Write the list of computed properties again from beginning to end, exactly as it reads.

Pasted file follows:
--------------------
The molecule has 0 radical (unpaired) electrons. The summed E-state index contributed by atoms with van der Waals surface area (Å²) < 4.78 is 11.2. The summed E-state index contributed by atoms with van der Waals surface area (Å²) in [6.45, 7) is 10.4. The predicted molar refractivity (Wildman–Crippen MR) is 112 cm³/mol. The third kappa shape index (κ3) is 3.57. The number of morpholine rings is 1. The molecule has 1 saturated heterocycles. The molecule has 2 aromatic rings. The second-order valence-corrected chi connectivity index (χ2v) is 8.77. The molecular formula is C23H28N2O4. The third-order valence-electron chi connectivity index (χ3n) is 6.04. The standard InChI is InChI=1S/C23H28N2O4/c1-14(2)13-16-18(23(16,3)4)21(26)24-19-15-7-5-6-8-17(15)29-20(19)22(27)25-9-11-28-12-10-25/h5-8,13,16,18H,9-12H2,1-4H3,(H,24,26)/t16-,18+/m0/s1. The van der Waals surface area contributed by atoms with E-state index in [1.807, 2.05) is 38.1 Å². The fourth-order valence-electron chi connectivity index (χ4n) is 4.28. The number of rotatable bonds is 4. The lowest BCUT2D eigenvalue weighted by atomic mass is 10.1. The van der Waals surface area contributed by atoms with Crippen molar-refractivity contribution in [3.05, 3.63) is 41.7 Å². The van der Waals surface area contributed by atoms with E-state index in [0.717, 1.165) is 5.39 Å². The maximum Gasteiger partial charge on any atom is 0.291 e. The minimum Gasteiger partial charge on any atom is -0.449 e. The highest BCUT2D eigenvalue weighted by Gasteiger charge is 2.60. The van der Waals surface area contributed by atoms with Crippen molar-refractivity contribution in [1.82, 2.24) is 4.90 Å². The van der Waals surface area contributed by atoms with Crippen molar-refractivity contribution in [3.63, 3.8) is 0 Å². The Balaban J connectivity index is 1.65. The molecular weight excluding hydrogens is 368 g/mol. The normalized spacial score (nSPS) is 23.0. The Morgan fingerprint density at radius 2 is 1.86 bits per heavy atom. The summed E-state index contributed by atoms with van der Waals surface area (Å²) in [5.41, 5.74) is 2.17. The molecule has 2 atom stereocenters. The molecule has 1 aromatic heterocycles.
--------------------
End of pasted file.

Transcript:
The molecule has 0 radical (unpaired) electrons. The summed E-state index contributed by atoms with van der Waals surface area (Å²) < 4.78 is 11.2. The summed E-state index contributed by atoms with van der Waals surface area (Å²) in [6.45, 7) is 10.4. The predicted molar refractivity (Wildman–Crippen MR) is 112 cm³/mol. The third kappa shape index (κ3) is 3.57. The number of morpholine rings is 1. The molecule has 1 saturated heterocycles. The molecule has 2 aromatic rings. The second-order valence-corrected chi connectivity index (χ2v) is 8.77. The molecular formula is C23H28N2O4. The third-order valence-electron chi connectivity index (χ3n) is 6.04. The standard InChI is InChI=1S/C23H28N2O4/c1-14(2)13-16-18(23(16,3)4)21(26)24-19-15-7-5-6-8-17(15)29-20(19)22(27)25-9-11-28-12-10-25/h5-8,13,16,18H,9-12H2,1-4H3,(H,24,26)/t16-,18+/m0/s1. The van der Waals surface area contributed by atoms with E-state index in [1.807, 2.05) is 38.1 Å². The fourth-order valence-electron chi connectivity index (χ4n) is 4.28. The number of rotatable bonds is 4. The lowest BCUT2D eigenvalue weighted by atomic mass is 10.1. The van der Waals surface area contributed by atoms with Crippen molar-refractivity contribution in [3.05, 3.63) is 41.7 Å². The van der Waals surface area contributed by atoms with E-state index in [0.717, 1.165) is 5.39 Å². The maximum Gasteiger partial charge on any atom is 0.291 e. The minimum Gasteiger partial charge on any atom is -0.449 e. The highest BCUT2D eigenvalue weighted by Gasteiger charge is 2.60. The van der Waals surface area contributed by atoms with Crippen molar-refractivity contribution in [1.82, 2.24) is 4.90 Å². The van der Waals surface area contributed by atoms with Crippen molar-refractivity contribution in [3.63, 3.8) is 0 Å². The Balaban J connectivity index is 1.65. The molecular weight excluding hydrogens is 368 g/mol. The normalized spacial score (nSPS) is 23.0. The Morgan fingerprint density at radius 2 is 1.86 bits per heavy atom. The summed E-state index contributed by atoms with van der Waals surface area (Å²) in [5.41, 5.74) is 2.17. The molecule has 2 atom stereocenters. The molecule has 1 aromatic heterocycles.